Posts Tagged ‘privacy’

This week’s reading was an interesting foray into the social and political consequences (or lack thereof) that come with technology.

One major theme was whether the political power that is undeniably associated with technological advance is inherent, socially constructed, or a combination of both. It reminded me of the Thomas theorem which I have heard of in many contexts (such as racism and homophobia) and it states that something doesn’t have to be real to be real in it’s consequences. That is to say, while technology may not come with power or politics in and of itself, society attaches meaning to technology in a way that says it does – and thus the power and politics become real. A little hard to wrap your head around? It always reminds me of the Matrix movie for some reason. There is no spoon.

Artist Unknown - (Human Crops, n.d.)

Ironically enough, that brings us full circle to technology having inherent power or politics if you think about the plot of the Matrix, with machines and technology taking power away from human beings completely. Scary stuff!

How do we deal with this threat of technology holding political power and advancing the interests of some while denying the interests of others? Winner (1986) states that “[t]hose who have not recognized the ways in which technologies are shaped by social and economic forces have not gotten very far.” Humans become forced to adapt and evolve with technology, such as owning a computer in order to conduct business or have a social life, or they are threatened with having less access to society. With that comes the fact these technologies may be designed with that very interest in mind – to oppress certain people or populations and in effect “leave them behind”.

(Oppression, n.d.)

Technology can add yet another layer to oppression by bestowing power and privilege on the few at the expense of the many. Yet, technology can also break bonds of oppression and silence and give people a platform such as social media to gain support for their cause.

I believe that it is how we use technology and the meaning we bestow upon it that create it’s power and politics. From an existential point of view, we always have a choice. With the choice to use technology, we must take responsibility for political imbalances as a society and individuals.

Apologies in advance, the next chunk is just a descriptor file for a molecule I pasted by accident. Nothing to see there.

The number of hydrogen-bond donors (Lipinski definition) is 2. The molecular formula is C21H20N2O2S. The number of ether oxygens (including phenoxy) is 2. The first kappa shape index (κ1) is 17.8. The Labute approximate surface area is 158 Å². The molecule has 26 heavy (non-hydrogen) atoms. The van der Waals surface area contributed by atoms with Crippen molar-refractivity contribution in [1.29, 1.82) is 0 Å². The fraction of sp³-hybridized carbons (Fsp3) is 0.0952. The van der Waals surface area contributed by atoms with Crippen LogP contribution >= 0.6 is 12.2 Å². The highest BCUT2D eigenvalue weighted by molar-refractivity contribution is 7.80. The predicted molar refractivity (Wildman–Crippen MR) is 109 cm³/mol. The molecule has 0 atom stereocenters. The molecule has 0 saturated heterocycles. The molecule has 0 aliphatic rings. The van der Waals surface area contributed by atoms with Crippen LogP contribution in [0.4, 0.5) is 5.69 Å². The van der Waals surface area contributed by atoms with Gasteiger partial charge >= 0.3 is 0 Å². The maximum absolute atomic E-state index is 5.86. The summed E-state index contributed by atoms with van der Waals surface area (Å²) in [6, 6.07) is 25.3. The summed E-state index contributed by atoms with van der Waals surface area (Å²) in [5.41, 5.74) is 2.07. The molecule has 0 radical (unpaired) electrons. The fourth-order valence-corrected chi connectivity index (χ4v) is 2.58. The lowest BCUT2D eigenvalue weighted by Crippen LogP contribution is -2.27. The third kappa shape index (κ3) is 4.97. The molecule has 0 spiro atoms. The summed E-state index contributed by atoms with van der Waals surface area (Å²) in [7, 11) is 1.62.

If learning more about existentialism interests you, I found a great video on Vimeo.com:

Existentialism from Jeanette Seah on Vimeo.

Also, while I was searching for supplementary material for this blog post I found a great website concerning privacy rights on the internet, and how to opt-out of “online behavioural advertising” by the Network Advertising Initiative: http://www.networkadvertising.org/managing/opt_out.asp

Critique of the Winner (1986) Reading: Do Artifacts Have Politics?

I found this reading, along with Building A Bridge to the 18th Century by Postman, my favourite readings so far because of how interesting they were to me personally. As a social work student, I found it very interesting to read about the socially constructed politics and power imbalances that can be created with technology. Who has access to what? How is technology being used by those who distribute or control it to oppress people? (Like the example of the fellow who built the bridges too low in New York for buses to go through, who would most likely be carrying “poor” people). A very interesting read!

References

Seah, J. et al. (Producers). (2009, December 2). Existentialism. [Video File]. Retrieved February 15, 2012 from http://vimeo.com/7936437

Winner, L. (1986). Do Artifacts Have Politics? In Fernyhough, L. (Ed.), Comm 105: Communication and Technology. Course Package Winter 2012, (pp. 15-25). Victoria, BC: Camosun College Bookstore. (Reprinted from The whale and the Reactor: A Search For Limits in an Age of High Technology, 19-39)

[Human Crops]. Retrieved February 15, 2012 from https://shaketheshock.files.wordpress.com/2012/02/matrix.jpg?w=232

[Oppression]. Retrieved February 15, 2012 from http://liveaction.org/blog/wp-content/uploads/2012/02/oppression.jpg

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